The Republicans’ proposed map also would change district boundaries enough that one commissioner would have to move to run for reelection, while another would live outside his district for two years.

It reminded Democrats of a surprise measure brought during last year’s special legislative session that would have doubled the County Commission’s size, weakened the role of the newly elected Democratic chairwoman and more broadly shift power back to the GOP.

“The fact that they are willing to break local government in Gwinnett just so they can get one politician on the Board of Commissioners, I think, is wrong,” said state Rep. Sam Park, a Gwinnett Democrat who was at the forefront of the county’s transformation when he won his seat in 2016.

Republicans fired back, accusing Democrats of failing to work across the aisle. State Rep. Bonnie Rich, a powerful House Republican who represents a Suwanee-based district, said she wants commission boundaries that give voters in the conservative northern part of Gwinnett a louder voice.

Credit: Miguel Martinez for The Atlanta Journal-Constitution

Credit: Miguel Martinez for The Atlanta Journal-Constitution

“It appears that there has been extreme partisan gerrymandering,” Rich said. “The way the maps are currently drawn, we have no representation from north Gwinnett.”

The House Governmental Affairs Committee passed Rich’s proposed map Tuesday as a substitute for Park’s.

“Gwinnett is taking it from all sides this session because our people had the nerve to turn out and to vote for leaders who represent our values and our communities,” Zainab Khan, a voting rights activist from Norcross, told the committee. “Sore losers who are not ready to accept the changing demographics that are already a reality in Gwinnett should not be making our maps for us. Our duly elected local leaders should.”

Separately, a GOP-backed measure to make school board elections in Gwinnett nonpartisan is gaining traction despite months of intense criticism. The legislation comes after the county’s school board flipped to Democrats in 2020 following decades of Republican control.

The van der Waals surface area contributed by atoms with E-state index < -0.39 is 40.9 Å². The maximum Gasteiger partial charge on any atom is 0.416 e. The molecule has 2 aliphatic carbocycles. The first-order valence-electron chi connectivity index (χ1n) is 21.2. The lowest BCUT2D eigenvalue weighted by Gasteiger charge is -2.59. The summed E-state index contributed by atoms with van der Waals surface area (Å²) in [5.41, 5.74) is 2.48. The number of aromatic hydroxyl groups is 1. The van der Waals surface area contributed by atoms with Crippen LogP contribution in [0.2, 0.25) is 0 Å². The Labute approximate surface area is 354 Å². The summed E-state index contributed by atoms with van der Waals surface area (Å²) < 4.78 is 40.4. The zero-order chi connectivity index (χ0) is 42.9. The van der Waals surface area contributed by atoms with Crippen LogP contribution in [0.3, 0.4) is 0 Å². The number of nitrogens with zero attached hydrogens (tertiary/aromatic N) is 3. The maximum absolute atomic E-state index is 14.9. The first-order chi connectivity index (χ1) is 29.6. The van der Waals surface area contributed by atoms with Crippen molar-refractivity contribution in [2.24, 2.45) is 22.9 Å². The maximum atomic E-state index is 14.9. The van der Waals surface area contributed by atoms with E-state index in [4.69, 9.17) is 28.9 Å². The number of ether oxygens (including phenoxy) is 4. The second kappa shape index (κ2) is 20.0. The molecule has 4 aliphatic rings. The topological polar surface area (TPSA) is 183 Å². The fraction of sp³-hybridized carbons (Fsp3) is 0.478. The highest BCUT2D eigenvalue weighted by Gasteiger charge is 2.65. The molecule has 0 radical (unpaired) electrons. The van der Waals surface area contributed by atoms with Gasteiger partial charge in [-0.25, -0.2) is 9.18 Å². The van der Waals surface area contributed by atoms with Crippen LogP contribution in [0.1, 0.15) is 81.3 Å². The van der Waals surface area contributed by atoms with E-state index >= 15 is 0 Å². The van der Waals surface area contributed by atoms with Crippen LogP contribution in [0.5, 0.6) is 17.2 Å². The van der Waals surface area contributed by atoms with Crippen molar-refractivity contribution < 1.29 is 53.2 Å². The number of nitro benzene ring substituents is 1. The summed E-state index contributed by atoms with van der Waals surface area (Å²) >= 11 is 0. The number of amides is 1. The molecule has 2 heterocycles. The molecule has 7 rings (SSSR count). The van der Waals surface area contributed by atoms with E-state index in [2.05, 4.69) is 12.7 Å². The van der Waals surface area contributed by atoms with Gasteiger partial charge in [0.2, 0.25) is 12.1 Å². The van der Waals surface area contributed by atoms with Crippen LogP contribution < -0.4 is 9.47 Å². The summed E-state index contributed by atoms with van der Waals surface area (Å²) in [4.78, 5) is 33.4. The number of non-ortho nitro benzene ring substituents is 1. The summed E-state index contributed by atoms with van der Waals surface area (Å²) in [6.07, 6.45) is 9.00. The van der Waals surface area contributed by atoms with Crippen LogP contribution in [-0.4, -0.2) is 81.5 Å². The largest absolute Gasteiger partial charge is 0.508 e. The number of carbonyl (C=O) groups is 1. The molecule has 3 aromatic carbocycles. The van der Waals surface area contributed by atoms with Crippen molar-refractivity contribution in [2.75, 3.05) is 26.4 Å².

In Cobb County, meanwhile, Democrats back new local maps with minimal changes to the current boundaries after narrowly winning control of the County Commission in 2020. But Cobb Republicans are planning to push their own version of maps that could shift the balance back to the GOP.

‘The legal limits’

The dynamic in Athens is different. Though the county is solidly Democratic — it voted 70% for Joe Biden in 2020 — Republicans control the state legislative delegation because of district boundaries that slice off parts of Athens and stretch deep into neighboring rural counties.

Democrats warned of the upheaval the plan introduced by Gaines and fellow Republican state Rep. Marcus Wiedower would cause by putting two-thirds of voters in new districts.

Opponents of the new boundaries have held rallies and staged demonstrations to combat the changes. Athens Mayor Kelly Girtz headlined a rally at City Hall to decry the proposed map that drew dozens of supporters on a cold January afternoon.

Credit: Curtis Compton

Credit: Curtis Compton

“Maybe you want changes,” Girtz told the crowd. “But let me tell you: If you want change, the change should be in your hands.”

But the developments of the past week show how little power local Democrats and other critics have to stop the map from moving forward in the Legislature.

Three of the county’s 10 commissioners refused to support a compromise plan drafted by state Rep. Spencer Frye, the county’s sole Democratic legislator, which weakened the case for consensus and led to a reprimand of the holdouts by the local Democratic Party.

And last week, the state House voted 124-39 to approve a package of maps that included the new Athens-Clarke County Commission boundaries, despite a warning from Frye about a habit of “targeting seated elected officials” that dated to Reconstruction.

“I’m more familiar with targeting from the football field, not to make light of that,” quipped House Speaker David Ralston, the Republican leader of the chamber.

Edwards, the liberal commissioner about to be excised from his district, said the proposed boundaries were no laughing matter.

“Things are not going the way Republicans want them to, so they’re just blowing it all up to see what happens. It’s like chaos theory for democracy,” he said. “We’re in the twilight of Republican domination, and they’re pushing the legal limits.”

Staff writer Mark Niesse contributed to this article.